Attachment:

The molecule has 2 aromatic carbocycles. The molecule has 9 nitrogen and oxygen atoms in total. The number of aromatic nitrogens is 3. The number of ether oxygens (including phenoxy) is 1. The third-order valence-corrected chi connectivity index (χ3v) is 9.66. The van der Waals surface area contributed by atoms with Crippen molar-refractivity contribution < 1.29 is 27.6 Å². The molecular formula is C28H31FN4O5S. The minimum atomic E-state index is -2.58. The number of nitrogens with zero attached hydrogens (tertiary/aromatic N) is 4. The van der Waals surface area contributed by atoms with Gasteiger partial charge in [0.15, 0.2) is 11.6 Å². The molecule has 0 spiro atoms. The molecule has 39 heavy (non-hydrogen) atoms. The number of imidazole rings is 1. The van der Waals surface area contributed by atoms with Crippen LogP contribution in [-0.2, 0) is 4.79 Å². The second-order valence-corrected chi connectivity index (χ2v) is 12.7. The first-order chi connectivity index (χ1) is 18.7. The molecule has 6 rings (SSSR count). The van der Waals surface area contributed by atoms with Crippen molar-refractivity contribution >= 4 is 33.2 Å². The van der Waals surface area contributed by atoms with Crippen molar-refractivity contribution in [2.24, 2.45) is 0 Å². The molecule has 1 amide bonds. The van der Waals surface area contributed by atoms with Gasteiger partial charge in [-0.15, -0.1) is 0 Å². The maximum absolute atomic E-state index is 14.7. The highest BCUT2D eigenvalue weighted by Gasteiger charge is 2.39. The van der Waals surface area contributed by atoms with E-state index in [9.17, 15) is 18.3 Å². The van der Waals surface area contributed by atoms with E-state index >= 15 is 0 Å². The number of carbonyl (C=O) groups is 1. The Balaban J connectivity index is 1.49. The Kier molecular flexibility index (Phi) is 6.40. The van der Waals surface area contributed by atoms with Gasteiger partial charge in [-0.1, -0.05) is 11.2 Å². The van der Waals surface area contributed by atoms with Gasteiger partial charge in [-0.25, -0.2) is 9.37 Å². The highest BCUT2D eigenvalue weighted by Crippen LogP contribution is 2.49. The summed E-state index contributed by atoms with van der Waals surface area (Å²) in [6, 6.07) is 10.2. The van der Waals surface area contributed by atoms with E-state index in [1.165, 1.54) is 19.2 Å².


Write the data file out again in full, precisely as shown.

The molecule has 2 aromatic carbocycles. The molecule has 9 nitrogen and oxygen atoms in total. The number of aromatic nitrogens is 3. The number of ether oxygens (including phenoxy) is 1. The third-order valence-corrected chi connectivity index (χ3v) is 9.66. The van der Waals surface area contributed by atoms with Crippen molar-refractivity contribution < 1.29 is 27.6 Å². The molecular formula is C28H31FN4O5S. The minimum atomic E-state index is -2.58. The number of nitrogens with zero attached hydrogens (tertiary/aromatic N) is 4. The van der Waals surface area contributed by atoms with Gasteiger partial charge in [0.15, 0.2) is 11.6 Å². The molecule has 0 spiro atoms. The molecule has 39 heavy (non-hydrogen) atoms. The number of imidazole rings is 1. The van der Waals surface area contributed by atoms with Crippen LogP contribution in [-0.2, 0) is 4.79 Å². The second-order valence-corrected chi connectivity index (χ2v) is 12.7. The first-order chi connectivity index (χ1) is 18.7. The molecule has 6 rings (SSSR count). The van der Waals surface area contributed by atoms with Crippen molar-refractivity contribution >= 4 is 33.2 Å². The van der Waals surface area contributed by atoms with Crippen molar-refractivity contribution in [2.24, 2.45) is 0 Å². The molecule has 1 amide bonds. The van der Waals surface area contributed by atoms with Gasteiger partial charge in [-0.15, -0.1) is 0 Å². The maximum absolute atomic E-state index is 14.7. The highest BCUT2D eigenvalue weighted by Gasteiger charge is 2.39. The van der Waals surface area contributed by atoms with E-state index in [9.17, 15) is 18.3 Å². The van der Waals surface area contributed by atoms with E-state index >= 15 is 0 Å². The number of carbonyl (C=O) groups is 1. The Balaban J connectivity index is 1.49. The Kier molecular flexibility index (Phi) is 6.40. The van der Waals surface area contributed by atoms with Gasteiger partial charge in [-0.1, -0.05) is 11.2 Å². The van der Waals surface area contributed by atoms with Gasteiger partial charge in [-0.25, -0.2) is 9.37 Å². The highest BCUT2D eigenvalue weighted by Crippen LogP contribution is 2.49. The summed E-state index contributed by atoms with van der Waals surface area (Å²) in [6, 6.07) is 10.2. The van der Waals surface area contributed by atoms with E-state index in [1.165, 1.54) is 19.2 Å².